By now, a vast chunk of the "Star Wars" universe has checked out the Dave Filoni-written and directed The Mandalorian episode "Chapter 13: The Jedi"- which means they know that Mando (Pedro Pascal) and The Child met up with Ahsoka Tano, making her live-action debut courtesy of Rosario Dawson (DMZ). Since it premiered, Dawson's take on Tano has not been with social media feedback- and to say that the vast majority of those commenting are impressed would be an understatement. But what about Ashley Eckstein, who made the animated version famous in the beloved animated series Star Wars: The Clone Wars and Star Wars Rebels? How does she feel seeing the character take on a new life in a live-action role?
Taking to Instagram on Saturday, Eckstein expressed how much the character has meant to not just her but to the millions of fans who've taken her message of hope and perseverance to heart. "It's my wish that Ahsoka continues to bring people joy, light and most importantly hope. This is the way of Ahsoka Tano," the actress wrote at the end of her message to the fans, thanking them for their love and support. Here's a look at Eckstein's Instagram post from Saturday, followed by a transcript of the caption for easier reading:
To understand Ahsoka Tano, is to understand what she means to people.
Millions of people are meeting Ahsoka for the first time after watching her in The Mandalorian and I'm excited for them to hopefully go back and watch her journey in The Clone Wars and Rebels. Millions of fans already know Ahsoka and her presence has come to mean more to them than words in a script.
In Star Wars The Clone Wars, Ahsoka became the eyes of the audience. Viewers experienced the show through Ahsoka, and even though these stories happened in a galaxy far, far away, her feelings and emotions are very relatable to our everyday lives. Ahsoka's strength has inspired, changed and literally saved millions of lives all over the world.
In turn, Ahsoka has become a beacon of hope, light and genuine goodness. Everyone's relationship with Ahsoka is very different because she triggers the memory of a certain point in a person's life where she's inspired them. Even in the darkest of times, Ahsoka brings people joy and that's what truly matters.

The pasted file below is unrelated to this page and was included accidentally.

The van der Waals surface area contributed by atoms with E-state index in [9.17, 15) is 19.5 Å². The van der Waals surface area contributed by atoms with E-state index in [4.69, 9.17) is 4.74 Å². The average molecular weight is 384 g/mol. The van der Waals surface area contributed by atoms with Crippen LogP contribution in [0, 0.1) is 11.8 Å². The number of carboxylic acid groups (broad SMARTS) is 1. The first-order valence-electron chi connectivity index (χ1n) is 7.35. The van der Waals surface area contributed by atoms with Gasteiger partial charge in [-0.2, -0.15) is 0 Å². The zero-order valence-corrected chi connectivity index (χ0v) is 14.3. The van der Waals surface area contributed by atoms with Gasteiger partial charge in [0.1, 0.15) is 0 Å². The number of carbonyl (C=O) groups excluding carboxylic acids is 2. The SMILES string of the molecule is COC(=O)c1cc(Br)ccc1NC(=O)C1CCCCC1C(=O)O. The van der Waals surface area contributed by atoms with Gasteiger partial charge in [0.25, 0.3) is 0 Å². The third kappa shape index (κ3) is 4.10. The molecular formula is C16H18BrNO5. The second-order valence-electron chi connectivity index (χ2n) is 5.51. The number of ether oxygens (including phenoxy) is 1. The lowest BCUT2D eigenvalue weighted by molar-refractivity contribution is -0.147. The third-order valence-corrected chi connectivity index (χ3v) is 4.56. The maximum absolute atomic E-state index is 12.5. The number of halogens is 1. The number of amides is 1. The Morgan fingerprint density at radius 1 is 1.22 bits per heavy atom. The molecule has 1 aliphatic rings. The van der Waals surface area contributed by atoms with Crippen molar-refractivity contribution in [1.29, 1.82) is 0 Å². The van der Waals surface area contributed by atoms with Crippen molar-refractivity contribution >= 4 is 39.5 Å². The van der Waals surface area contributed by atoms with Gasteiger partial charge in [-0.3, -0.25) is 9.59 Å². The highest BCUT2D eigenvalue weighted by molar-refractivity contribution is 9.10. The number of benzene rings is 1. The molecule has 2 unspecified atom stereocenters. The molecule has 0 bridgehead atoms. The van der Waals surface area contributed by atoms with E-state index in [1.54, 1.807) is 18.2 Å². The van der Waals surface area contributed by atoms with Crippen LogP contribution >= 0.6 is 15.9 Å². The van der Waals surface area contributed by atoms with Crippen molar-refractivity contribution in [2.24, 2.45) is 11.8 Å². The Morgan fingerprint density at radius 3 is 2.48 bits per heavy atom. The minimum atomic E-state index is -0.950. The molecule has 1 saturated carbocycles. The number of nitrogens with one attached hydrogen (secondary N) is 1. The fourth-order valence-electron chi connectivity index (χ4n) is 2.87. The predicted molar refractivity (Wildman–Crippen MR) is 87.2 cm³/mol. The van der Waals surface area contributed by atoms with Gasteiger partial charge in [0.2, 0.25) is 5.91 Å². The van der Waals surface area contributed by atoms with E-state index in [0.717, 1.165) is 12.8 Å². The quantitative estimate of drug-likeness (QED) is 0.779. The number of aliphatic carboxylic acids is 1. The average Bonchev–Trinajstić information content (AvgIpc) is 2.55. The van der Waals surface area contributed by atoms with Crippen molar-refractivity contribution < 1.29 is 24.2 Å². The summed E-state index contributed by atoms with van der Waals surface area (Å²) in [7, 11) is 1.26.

Ahsoka taught us that, "You don't need to carry a sword to be powerful…" and Dave Filoni reminded me that kindness is powerful. After 12 years (and hopefully many more to come!) of having Ahsoka in our lives, #AhsokaLivesInAllOfUs now. I am blown away by everyone's kindness. I've read all of your messages, DM's, comments, text messages and emails and to say "thank you" does not even feel adequate enough to express what your kind words mean to me.
It's my wish that Ahsoka continues to bring people joy, light and most importantly hope. This is the way of Ahsoka Tano.
Behind the camera, Peyton Reed (Ant-Man), Robert Rodriguez (Sin City), cast member Carl Weathers, Rick Famuyiwa (Dope), Bryce Dallas Howard (Dads), and Sam Hargrave (Extraction) will be sharing time with series creator Jon Favreau and executive producer Dave Filoni in The Mandalorian director's chair. While the second season of Disney+'s live-action Star Wars spinoff series appears to have gotten off relatively light compared to many COVID-19-impacted productions, Favreau was asked if new health and safety guidelines would make it difficult starting up production on a (for now) hypothetical third season and if he had concerns. As Favreau sees it, the series' reliance on virtual sets/scenes and distance-based production actually lends itself pretty naturally to the "new norms" on sets now:
"The fact that the set is much more contained is a benefit because you can limit the number of people. A lot of the people controlling it are doing it remotely from what we call the Brain Bar, which is a bank of gaming computers, essentially. The amount of people near the camera could be much smaller than [usual]. We also shoot a lot outside, which is helpful, too. We build to a moment in filming more like an animated production, where we have a lot of storyboards, a lot of discussions, and scouting in virtual reality. We use cinematic tools in VR much the same way we did for The Lion King and The Jungle Book. A lot of times the actors you are seeing on the screen aren't actually there on set."